On June 14, the East African Tourism Platform was unveiled in Rwanda. It seeks to advocate for the interests of private tourism operators in the five partner states of Kenya, Uganda, Rwanda, Tanzania and Burundi and promote the region as a single tourist destination. The Independent's Business Editor, Bosco Hitimana spoke to Mr. Richard Rugimbana, the Chairperson of the Platform, who doubles as the Executive Secretary of the Tourism Federation of Tanzania, on how the platform intends to push tourism development on the regional integration agenda.
Could you tell us about the East African Tourism Platform?
It is a forum for the tourism private sector bodies in the five member states of the East African Community (EAC)--Tanzania, Uganda, Kenya, Rwanda, and Burundi--where we can meet, discuss and address issues of common interest.
When was it formed?
This is an idea which was developed in April last year (2011) but through discussions and initiatives; it was formerly established in April 2012.
How many members do you have so far?
We have five members. In each country, there is a private sector body that represents all the private tourism operators and it is this body that represents their interests on the regional platform.
What issues do you intend to address through this platform for the sake of building a coherent regional tourism sector?
All the five countries have problems of marketing promotion and this is an issue we want to address. We have problems of standards and the quality of services and we want to address this. We all have issues related to policies and regulations and we want to address them. We all promote tourism but how do we combine similar products and promote them as one package? In Tanzania we have Safari to Serengeti National Park and in Rwanda there is gorilla trekking so how can we combine these two products and sell them as one? So there are many issues we can address together as a business community.
What's your approach towards addressing these issues?
We just started; we have not gone into the details of these issues. It is only recently that we formed a secretariat and we have employed a staff. But our approach will be to identify the obstacles in each partner state and then see how we can develop a common approach to deal with the identified issues using our own contacts but also using the EAC process.
The tourism sector in some member states is more developed than in others. Examples could be Rwanda and Burundi which have potential but they still lack critical skills in order to fully exploit their potentials. How will this platform help to bring them on the level of other member states to ensure an equal development?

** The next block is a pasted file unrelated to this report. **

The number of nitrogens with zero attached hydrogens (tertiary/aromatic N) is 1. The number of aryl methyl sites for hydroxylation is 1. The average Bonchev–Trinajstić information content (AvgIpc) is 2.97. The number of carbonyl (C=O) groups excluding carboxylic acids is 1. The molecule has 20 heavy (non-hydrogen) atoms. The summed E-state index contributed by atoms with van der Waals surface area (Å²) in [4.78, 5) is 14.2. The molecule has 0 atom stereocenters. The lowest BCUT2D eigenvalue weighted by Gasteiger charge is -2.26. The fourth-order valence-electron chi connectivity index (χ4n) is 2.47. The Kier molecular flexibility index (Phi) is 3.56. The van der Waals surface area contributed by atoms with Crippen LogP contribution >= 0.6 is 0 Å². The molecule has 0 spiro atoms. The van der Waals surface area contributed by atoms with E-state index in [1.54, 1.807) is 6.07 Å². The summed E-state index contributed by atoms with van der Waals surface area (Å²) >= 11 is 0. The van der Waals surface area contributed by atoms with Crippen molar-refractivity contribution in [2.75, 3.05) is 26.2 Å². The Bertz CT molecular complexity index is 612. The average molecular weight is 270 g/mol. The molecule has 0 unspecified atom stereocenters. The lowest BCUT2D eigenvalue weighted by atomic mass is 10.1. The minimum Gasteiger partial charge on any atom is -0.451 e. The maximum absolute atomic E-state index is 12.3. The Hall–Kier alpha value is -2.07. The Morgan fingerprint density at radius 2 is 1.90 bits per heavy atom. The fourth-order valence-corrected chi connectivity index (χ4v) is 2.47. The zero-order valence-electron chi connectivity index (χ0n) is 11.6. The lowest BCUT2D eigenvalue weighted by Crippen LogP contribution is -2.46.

Through the platform, members will be able to take advantage of certain skills and practices in other member states that have done extremely well in some areas. If we believe that Rwanda has a product but it faces challenges of developing it, we are not politicians, we are business people, we can come in and help to develop and promote it as well. We will also confront governments and politicians to try and address certain internal issues for the benefit of the tourism sector not only in that particular country but for the entire region.
Can you elaborate on how you intend to deal with skills shortage in Rwanda in particular because it is one of the biggest challenges currently the hospitality business faces?
Skills development is one is one of the issues we discussed as private operators. We don't have institutions to train but we can initiate exchange programs for example people working in the hotel business in Rwanda can go and work in the same area in Kenya and the same can happen between Tanzanian and Rwanda. With such an approach, we can allow people to transfer skills from one member state to another. We can also try to promote certain training institutions to offer the needed trainings.
The planned issuance of a single tourist visa across the five partner states is still pending. As private operators, are you losing anything, or do you really want this visa to be issued?
Currently, it does not really affect us but by having a single tourist visa, it will be easier for the visitors to access our products. Through this platform, we want to try and put pressure on the governments to give it a try because at the end of the day, the more numbers of tourists, the more all countries benefit. There are more benefits in having the single visa than not having it.
Why is it still pending then?
The challenges are the income which goes to the government and how it will be divided among the partner states and this is a big challenge. Another challenge is how ready is each country in terms of its systems to facilitate the whole visa-checking system. Countries must have harmonized systems.
Do you see challenges along the way as you try to develop a coherent East African tourism sector?
There are challenges of inward looking in some countries and there are challenges of competition, and challenges of fear in some states thinking that if they open up, they will be swallowed by other states. But I think with time, through this platform we can discuss these issues openly and address them.